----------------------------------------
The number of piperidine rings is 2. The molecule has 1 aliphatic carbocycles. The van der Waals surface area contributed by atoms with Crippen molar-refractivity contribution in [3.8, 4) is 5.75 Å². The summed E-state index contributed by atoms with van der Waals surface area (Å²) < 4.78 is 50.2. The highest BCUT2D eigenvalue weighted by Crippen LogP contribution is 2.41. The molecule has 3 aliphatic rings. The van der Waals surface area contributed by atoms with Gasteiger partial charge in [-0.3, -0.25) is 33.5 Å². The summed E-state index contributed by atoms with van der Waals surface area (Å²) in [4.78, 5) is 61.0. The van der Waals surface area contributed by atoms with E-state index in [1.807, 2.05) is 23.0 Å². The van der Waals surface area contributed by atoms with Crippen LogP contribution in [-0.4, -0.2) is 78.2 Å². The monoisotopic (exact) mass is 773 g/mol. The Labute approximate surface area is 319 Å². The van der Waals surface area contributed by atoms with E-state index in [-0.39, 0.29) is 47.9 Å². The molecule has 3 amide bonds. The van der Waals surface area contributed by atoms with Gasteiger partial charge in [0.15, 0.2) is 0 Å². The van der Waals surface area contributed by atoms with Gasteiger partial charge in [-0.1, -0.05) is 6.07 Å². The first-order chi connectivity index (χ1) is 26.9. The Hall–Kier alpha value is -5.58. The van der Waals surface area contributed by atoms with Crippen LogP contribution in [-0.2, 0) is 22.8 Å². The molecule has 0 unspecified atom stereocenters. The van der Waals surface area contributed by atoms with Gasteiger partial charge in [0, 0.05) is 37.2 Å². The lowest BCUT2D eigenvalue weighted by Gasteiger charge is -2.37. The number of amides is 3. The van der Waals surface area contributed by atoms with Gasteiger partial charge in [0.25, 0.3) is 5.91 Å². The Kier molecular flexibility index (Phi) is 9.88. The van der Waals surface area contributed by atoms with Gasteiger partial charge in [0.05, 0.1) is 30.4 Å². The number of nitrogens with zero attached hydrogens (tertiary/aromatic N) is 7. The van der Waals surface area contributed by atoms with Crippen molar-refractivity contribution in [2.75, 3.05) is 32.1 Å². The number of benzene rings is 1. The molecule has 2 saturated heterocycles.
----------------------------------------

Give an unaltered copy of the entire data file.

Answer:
The number of piperidine rings is 2. The molecule has 1 aliphatic carbocycles. The van der Waals surface area contributed by atoms with Crippen molar-refractivity contribution in [3.8, 4) is 5.75 Å². The summed E-state index contributed by atoms with van der Waals surface area (Å²) < 4.78 is 50.2. The highest BCUT2D eigenvalue weighted by Crippen LogP contribution is 2.41. The molecule has 3 aliphatic rings. The van der Waals surface area contributed by atoms with Gasteiger partial charge in [-0.3, -0.25) is 33.5 Å². The summed E-state index contributed by atoms with van der Waals surface area (Å²) in [4.78, 5) is 61.0. The van der Waals surface area contributed by atoms with E-state index in [1.807, 2.05) is 23.0 Å². The van der Waals surface area contributed by atoms with Crippen LogP contribution in [-0.4, -0.2) is 78.2 Å². The monoisotopic (exact) mass is 773 g/mol. The Labute approximate surface area is 319 Å². The van der Waals surface area contributed by atoms with E-state index in [-0.39, 0.29) is 47.9 Å². The molecule has 3 amide bonds. The van der Waals surface area contributed by atoms with Gasteiger partial charge in [0.15, 0.2) is 0 Å². The van der Waals surface area contributed by atoms with Gasteiger partial charge in [-0.1, -0.05) is 6.07 Å². The first-order chi connectivity index (χ1) is 26.9. The Hall–Kier alpha value is -5.58. The van der Waals surface area contributed by atoms with Crippen LogP contribution in [-0.2, 0) is 22.8 Å². The molecule has 0 unspecified atom stereocenters. The van der Waals surface area contributed by atoms with Gasteiger partial charge in [0, 0.05) is 37.2 Å². The lowest BCUT2D eigenvalue weighted by Gasteiger charge is -2.37. The number of amides is 3. The van der Waals surface area contributed by atoms with Gasteiger partial charge in [0.25, 0.3) is 5.91 Å². The Kier molecular flexibility index (Phi) is 9.88. The van der Waals surface area contributed by atoms with Gasteiger partial charge in [0.05, 0.1) is 30.4 Å². The number of nitrogens with zero attached hydrogens (tertiary/aromatic N) is 7. The van der Waals surface area contributed by atoms with Crippen molar-refractivity contribution in [2.75, 3.05) is 32.1 Å². The number of benzene rings is 1. The molecule has 2 saturated heterocycles.